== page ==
baseball

Scenes from Spring Training: Easy come, easy go

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Know what I have never done? I have never caught a foul ball at a baseball game. At least not a major league game.

The only time I got anything was at a single-A game in Myrtle Beach back in 1989, and that hardly counts as the park then was smaller than some high school stadiums and there were only a few dozen people in the place.  Otherwise: bupkis. Nothing at double-A, triple-A or major league games. It never much mattered to me — I’ve written about how souvenirs aren’t that important to me —  but the fact still stands.

Or stood. Until yesterday.

I was at the Angles-Indians game in Goodyear. I was hanging out with Jonah Keri and, because that park’s very small press box was full, we asked if we could squat in one of the empty luxury suites. The ballpark folks obliged, so we took in the game from the front row of the outdoor balcony, above the screen, directly behind home plate.

Midway through the game — not long after Jonah and I actually discussed the fact that I had never snagged a ball — Felix Pie came to bat. He fouled one up and back and it landed on the nearly empty suite level, just down the outdoor patio from me.  Jonah said “There! There’s your chance! Go get it.” And I believe he was only 85% mocking me.

I slow-jogged over to get it — didn’t want to appear too eager — picked it up and admired it.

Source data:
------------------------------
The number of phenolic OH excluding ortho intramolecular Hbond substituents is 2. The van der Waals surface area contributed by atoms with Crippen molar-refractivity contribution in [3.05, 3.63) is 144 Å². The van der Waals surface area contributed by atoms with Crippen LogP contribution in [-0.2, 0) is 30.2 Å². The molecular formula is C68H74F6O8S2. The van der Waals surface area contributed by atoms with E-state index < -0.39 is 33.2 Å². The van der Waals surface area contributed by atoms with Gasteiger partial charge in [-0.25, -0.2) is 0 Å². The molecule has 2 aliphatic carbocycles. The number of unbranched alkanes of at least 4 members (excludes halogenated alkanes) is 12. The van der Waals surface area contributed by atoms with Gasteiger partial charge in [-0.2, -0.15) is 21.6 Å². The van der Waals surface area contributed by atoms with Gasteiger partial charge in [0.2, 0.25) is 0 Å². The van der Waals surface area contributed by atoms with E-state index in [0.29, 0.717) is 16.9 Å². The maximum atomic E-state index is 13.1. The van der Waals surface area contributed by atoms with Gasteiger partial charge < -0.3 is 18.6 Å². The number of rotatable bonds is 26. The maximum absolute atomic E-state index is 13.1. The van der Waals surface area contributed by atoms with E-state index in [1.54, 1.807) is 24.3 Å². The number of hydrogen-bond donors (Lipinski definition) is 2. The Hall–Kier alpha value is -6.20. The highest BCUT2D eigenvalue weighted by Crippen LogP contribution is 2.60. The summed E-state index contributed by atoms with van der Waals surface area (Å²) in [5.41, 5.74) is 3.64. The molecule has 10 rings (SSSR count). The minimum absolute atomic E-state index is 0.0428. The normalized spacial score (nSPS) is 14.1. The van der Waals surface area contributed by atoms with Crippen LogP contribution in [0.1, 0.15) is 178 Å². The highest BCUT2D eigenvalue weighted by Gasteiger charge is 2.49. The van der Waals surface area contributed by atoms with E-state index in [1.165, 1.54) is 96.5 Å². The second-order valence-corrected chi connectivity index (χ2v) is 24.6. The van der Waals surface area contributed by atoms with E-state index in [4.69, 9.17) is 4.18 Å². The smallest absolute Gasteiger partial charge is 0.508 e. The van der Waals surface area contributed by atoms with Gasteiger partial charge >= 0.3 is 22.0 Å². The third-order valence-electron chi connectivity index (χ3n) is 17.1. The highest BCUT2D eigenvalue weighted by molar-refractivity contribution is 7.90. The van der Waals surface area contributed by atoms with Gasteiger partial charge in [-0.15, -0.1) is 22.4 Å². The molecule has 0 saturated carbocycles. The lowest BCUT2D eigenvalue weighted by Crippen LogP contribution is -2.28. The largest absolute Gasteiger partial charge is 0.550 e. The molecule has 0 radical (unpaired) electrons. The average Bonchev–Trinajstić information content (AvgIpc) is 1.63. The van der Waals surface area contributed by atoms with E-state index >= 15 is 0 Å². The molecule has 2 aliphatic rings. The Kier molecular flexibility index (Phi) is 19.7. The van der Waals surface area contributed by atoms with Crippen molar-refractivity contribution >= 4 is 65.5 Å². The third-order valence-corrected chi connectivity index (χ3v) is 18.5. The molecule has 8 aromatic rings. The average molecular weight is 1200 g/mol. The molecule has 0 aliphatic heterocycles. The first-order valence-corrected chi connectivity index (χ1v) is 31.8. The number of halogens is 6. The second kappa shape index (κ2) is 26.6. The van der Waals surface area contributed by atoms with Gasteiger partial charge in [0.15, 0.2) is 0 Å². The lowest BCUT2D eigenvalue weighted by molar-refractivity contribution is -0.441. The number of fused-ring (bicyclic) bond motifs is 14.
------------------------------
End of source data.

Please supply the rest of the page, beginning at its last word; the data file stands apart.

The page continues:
Just then Jonah said that he thought that there was a boy who would really like to have it. I turned around and there was a boy — maybe 10 or 11 years-old — who had been sitting on the far side of our level, looking hopefully in my direction. I gave it half a second’s thought, walked the ball over and gave it to him.

It wasn’t a hard decision. Just as Jonah pointed the kid out I was already beginning to think how silly it would be for me to keep the ball and that maybe I’d drop it down to a kid in the seats below us (though it was kind of far and might have hurt someone, so perhaps I would have had to keep it as a matter of public safety).  But there was a brief moment when I thought “wait, no fair!”

But it passed. And I guess now the question is whether I can say that I’ve snagged a baseball at a major league game.  It was in Arizona, not a big league ballpark. And I guess it was Felix Pie, and he only qualifies as a major leaguer at this point under only the loosest standards. And of course I didn’t walk away from the game with a ball.

Screw it. It counts. I got a ball.

On to Maryvale to see the Brewers today. At least I think. Over breakfast I may decide to pull a crazy Ivan and hit Scottsdale for the Reds and Giants. I dunno. I’m all discombobulated over yesterday’s events now, so who knows where I’ll end up.

Jake Peavy is having a bad go of things right now

SAN FRANCISCO, CA - MAY 25: Jake Peavy #22 of the San Francisco Giants pitches against the San Diego Padres during the first inning at AT&T Park on May 25, 2016 in San Francisco, California.  (Photo by Jason O. Watson/Getty Images)